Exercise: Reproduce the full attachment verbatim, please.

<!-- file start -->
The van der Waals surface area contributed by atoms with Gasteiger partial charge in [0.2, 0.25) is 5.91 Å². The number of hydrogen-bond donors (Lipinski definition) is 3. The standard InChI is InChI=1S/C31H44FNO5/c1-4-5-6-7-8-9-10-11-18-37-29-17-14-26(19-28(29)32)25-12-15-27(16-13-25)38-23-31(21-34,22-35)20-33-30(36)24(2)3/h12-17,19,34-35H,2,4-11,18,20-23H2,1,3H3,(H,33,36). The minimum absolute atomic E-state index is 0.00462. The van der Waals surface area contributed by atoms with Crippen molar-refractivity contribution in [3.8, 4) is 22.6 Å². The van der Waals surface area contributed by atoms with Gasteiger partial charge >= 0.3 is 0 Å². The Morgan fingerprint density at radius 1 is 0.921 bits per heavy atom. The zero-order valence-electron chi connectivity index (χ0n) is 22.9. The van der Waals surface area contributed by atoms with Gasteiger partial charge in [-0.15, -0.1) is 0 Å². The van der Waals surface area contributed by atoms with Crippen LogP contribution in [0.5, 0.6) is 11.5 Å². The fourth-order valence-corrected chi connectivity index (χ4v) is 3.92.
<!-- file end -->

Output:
The van der Waals surface area contributed by atoms with Gasteiger partial charge in [0.2, 0.25) is 5.91 Å². The number of hydrogen-bond donors (Lipinski definition) is 3. The standard InChI is InChI=1S/C31H44FNO5/c1-4-5-6-7-8-9-10-11-18-37-29-17-14-26(19-28(29)32)25-12-15-27(16-13-25)38-23-31(21-34,22-35)20-33-30(36)24(2)3/h12-17,19,34-35H,2,4-11,18,20-23H2,1,3H3,(H,33,36). The minimum absolute atomic E-state index is 0.00462. The van der Waals surface area contributed by atoms with Crippen molar-refractivity contribution in [3.8, 4) is 22.6 Å². The van der Waals surface area contributed by atoms with Gasteiger partial charge >= 0.3 is 0 Å². The Morgan fingerprint density at radius 1 is 0.921 bits per heavy atom. The zero-order valence-electron chi connectivity index (χ0n) is 22.9. The van der Waals surface area contributed by atoms with Gasteiger partial charge in [-0.15, -0.1) is 0 Å². The van der Waals surface area contributed by atoms with Crippen LogP contribution in [0.5, 0.6) is 11.5 Å². The fourth-order valence-corrected chi connectivity index (χ4v) is 3.92.